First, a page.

When enacting laws limiting boating, it’s worth noting that many boaters “vote with their feet” in other ways as well:

  • “I will avoid GA at all costs. I am going to go out of my way to eliminate GA from any travel plans. This included by car.”
  • “When cruising the ICW, I will bypass Georgia via the Atlantic spending no money in Georgia at all. When on land driving on I95 I will also not stop in Georgia.”

The law itself as well as the way in which is was enacted, has made boaters rightfully skeptical of the future of boating in Georgia, even for long-time Georgia cruisers–

  • “As a weekend sailor based in Georgia, this law eliminates many of the anchorages that I normally use. If HB 201 is allowed to stand in its current form, I will encourage cruising friends to bypass Georgia. I will also consider moving my boat to North Florida.”
  • “We travel between Washington, NC, and Florida/Bahamas every year via the ICW and have always stopped to anchor or take a mooring when passing thru Georgia but moorings are few and far between as the are almost always taken by locals so we anchor out. We have enjoyed Georgia every year on our travels south and have nothing but good things to say for the people in all of the places we have stayed but this lack of ability to anchor out on our travels will make it harder for us to make the passage thru Georgia in the ICW and force us to wait for a weather window to by-pass Georgia on our next trip. I am sooty that it has come to this but this ban on anchoring forces us to this decision.”

– To the point of impacting boaters’ long-time love of boating in Georgia:

  • “We are considering avoiding GA altogether and cancelling our slip at Brunswick because if we can’t anchor overnight in any of our go-to spots, there’s no point in going there at all. We seldom see any other boats where we anchor (the only exception being when snowbirds are moving one way or the other when the occasional boat ventures out of the ICW, but in general our only companions are dolphins and the occasional day fisherman). We do no harm and leave no waste, and this law seems both punitive and unnecessary. Our sanctuary is being taken away for no reason.”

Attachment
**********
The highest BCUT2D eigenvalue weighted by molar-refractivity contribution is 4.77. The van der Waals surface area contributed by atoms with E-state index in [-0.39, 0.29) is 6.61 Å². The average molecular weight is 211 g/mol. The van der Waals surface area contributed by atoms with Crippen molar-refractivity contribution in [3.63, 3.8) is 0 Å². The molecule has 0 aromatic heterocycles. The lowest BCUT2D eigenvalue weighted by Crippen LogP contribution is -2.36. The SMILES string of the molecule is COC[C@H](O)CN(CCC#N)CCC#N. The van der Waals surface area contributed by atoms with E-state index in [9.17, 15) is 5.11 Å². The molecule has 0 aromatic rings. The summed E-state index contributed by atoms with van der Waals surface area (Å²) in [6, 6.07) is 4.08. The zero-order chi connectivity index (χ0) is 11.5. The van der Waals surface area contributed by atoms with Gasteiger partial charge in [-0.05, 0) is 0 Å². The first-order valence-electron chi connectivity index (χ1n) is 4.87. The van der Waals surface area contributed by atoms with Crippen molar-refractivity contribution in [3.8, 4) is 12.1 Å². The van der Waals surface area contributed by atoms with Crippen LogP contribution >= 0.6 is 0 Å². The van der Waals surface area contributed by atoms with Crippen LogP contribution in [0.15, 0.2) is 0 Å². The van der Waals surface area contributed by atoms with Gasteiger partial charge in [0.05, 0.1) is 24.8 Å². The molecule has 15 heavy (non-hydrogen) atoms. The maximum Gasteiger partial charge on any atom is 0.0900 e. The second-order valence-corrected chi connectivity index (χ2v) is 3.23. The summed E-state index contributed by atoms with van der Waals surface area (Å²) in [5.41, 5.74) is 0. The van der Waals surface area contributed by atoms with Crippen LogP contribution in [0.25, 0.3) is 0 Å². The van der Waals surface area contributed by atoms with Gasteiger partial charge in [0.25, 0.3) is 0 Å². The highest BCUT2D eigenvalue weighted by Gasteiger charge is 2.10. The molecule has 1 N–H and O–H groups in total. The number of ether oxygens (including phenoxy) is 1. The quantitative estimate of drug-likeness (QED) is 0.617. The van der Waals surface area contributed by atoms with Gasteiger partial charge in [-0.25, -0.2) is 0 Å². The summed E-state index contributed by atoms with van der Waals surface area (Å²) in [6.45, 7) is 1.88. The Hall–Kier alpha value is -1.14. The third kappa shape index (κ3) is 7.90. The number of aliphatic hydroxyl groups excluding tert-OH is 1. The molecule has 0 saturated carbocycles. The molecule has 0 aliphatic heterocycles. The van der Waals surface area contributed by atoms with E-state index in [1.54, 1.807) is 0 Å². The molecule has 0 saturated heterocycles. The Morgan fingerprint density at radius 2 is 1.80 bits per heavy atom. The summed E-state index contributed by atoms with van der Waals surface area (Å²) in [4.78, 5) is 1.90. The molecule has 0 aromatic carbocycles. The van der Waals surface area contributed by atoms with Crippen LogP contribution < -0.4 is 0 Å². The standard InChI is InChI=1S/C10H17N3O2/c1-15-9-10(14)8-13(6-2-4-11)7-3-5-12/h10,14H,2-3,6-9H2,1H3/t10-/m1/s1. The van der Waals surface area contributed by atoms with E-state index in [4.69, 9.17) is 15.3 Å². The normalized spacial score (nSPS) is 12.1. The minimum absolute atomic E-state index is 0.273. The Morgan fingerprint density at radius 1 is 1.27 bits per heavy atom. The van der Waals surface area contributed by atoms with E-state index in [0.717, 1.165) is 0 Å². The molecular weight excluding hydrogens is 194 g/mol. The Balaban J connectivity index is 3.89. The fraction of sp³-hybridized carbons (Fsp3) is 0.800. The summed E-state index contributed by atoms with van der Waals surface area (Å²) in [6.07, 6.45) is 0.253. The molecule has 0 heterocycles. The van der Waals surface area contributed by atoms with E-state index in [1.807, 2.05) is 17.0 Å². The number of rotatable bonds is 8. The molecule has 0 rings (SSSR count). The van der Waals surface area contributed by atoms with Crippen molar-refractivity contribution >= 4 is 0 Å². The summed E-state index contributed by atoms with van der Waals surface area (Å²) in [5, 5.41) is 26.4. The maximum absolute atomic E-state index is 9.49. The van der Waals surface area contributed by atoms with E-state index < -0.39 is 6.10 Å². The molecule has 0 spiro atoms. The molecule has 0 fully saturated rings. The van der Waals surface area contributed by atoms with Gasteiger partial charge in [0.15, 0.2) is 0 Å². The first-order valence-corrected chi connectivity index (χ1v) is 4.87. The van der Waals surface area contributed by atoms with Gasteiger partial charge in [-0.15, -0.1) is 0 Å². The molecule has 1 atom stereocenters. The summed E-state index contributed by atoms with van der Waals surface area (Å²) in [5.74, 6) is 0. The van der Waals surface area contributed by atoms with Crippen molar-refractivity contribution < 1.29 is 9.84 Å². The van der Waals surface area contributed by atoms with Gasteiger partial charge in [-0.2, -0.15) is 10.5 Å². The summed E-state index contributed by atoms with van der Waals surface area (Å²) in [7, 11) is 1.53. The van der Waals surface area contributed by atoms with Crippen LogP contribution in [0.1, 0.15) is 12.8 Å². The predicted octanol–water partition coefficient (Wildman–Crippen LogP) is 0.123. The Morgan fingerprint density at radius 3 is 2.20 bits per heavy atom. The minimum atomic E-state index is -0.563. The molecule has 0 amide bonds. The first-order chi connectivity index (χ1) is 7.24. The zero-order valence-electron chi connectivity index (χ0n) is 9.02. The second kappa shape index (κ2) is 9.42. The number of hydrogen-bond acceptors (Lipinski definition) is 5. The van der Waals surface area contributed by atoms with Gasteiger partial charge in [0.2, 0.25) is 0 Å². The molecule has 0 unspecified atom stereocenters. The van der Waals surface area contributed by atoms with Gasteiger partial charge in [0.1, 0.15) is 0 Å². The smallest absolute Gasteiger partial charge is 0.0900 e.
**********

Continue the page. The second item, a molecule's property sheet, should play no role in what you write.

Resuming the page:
• “I will move my boat from Georgia and stop boating in Georgia.”
  • “I may move my boat to Florida because of this.”
  • “I am strongly considering moving my boat out of Georgia and no longer anchoring off of the Georgia coast.”
  • “I grew up on colonels island, raced savannah yacht club, crewed for Ted Turner, lived along GA coast sailing, fishing, camping for 30 years, then moved away. was ready to come back and buy some coastal property to continue that lifestyle until these ridiculous provisions were enacted that restricted boating activities without cause or benefit. i am not going back under such heinous oppression.”